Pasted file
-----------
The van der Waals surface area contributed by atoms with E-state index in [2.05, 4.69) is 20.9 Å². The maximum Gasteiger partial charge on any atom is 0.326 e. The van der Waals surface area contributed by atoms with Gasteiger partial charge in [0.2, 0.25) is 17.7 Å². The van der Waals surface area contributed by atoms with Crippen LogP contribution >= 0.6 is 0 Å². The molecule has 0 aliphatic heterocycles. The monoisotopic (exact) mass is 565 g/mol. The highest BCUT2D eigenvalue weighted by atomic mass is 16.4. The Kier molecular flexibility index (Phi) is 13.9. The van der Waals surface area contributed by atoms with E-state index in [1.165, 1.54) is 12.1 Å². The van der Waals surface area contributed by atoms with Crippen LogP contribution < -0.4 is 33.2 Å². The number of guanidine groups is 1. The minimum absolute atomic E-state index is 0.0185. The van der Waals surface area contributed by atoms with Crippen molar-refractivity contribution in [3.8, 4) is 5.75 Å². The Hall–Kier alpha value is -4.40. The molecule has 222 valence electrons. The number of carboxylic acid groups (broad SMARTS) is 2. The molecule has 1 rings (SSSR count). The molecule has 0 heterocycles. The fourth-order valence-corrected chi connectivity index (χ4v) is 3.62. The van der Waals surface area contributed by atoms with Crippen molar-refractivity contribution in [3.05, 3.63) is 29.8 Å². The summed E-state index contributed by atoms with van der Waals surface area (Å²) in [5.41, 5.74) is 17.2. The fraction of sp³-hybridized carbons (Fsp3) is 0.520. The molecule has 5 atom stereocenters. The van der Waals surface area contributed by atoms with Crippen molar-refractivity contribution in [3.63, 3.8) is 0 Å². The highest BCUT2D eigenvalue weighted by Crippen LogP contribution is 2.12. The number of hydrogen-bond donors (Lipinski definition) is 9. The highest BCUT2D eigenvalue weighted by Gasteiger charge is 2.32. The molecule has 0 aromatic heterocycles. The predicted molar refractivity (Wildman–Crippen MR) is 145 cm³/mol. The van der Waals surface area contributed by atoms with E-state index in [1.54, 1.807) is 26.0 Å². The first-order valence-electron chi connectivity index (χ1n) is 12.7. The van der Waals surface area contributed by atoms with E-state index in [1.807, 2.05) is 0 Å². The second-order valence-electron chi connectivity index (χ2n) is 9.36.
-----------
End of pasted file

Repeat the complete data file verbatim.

The van der Waals surface area contributed by atoms with E-state index in [2.05, 4.69) is 20.9 Å². The maximum Gasteiger partial charge on any atom is 0.326 e. The van der Waals surface area contributed by atoms with Gasteiger partial charge in [0.2, 0.25) is 17.7 Å². The van der Waals surface area contributed by atoms with Crippen LogP contribution >= 0.6 is 0 Å². The molecule has 0 aliphatic heterocycles. The monoisotopic (exact) mass is 565 g/mol. The highest BCUT2D eigenvalue weighted by atomic mass is 16.4. The Kier molecular flexibility index (Phi) is 13.9. The van der Waals surface area contributed by atoms with E-state index in [1.165, 1.54) is 12.1 Å². The van der Waals surface area contributed by atoms with Crippen LogP contribution < -0.4 is 33.2 Å². The number of guanidine groups is 1. The minimum absolute atomic E-state index is 0.0185. The van der Waals surface area contributed by atoms with Crippen molar-refractivity contribution in [3.8, 4) is 5.75 Å². The Hall–Kier alpha value is -4.40. The molecule has 222 valence electrons. The number of carboxylic acid groups (broad SMARTS) is 2. The molecule has 1 rings (SSSR count). The molecule has 0 heterocycles. The fourth-order valence-corrected chi connectivity index (χ4v) is 3.62. The van der Waals surface area contributed by atoms with Crippen molar-refractivity contribution in [3.05, 3.63) is 29.8 Å². The summed E-state index contributed by atoms with van der Waals surface area (Å²) in [5.41, 5.74) is 17.2. The fraction of sp³-hybridized carbons (Fsp3) is 0.520. The molecule has 5 atom stereocenters. The van der Waals surface area contributed by atoms with Crippen molar-refractivity contribution in [3.63, 3.8) is 0 Å². The highest BCUT2D eigenvalue weighted by Crippen LogP contribution is 2.12. The number of hydrogen-bond donors (Lipinski definition) is 9. The highest BCUT2D eigenvalue weighted by Gasteiger charge is 2.32. The molecule has 0 aromatic heterocycles. The predicted molar refractivity (Wildman–Crippen MR) is 145 cm³/mol. The van der Waals surface area contributed by atoms with E-state index in [1.54, 1.807) is 26.0 Å². The first-order valence-electron chi connectivity index (χ1n) is 12.7. The van der Waals surface area contributed by atoms with E-state index in [1.807, 2.05) is 0 Å². The second-order valence-electron chi connectivity index (χ2n) is 9.36.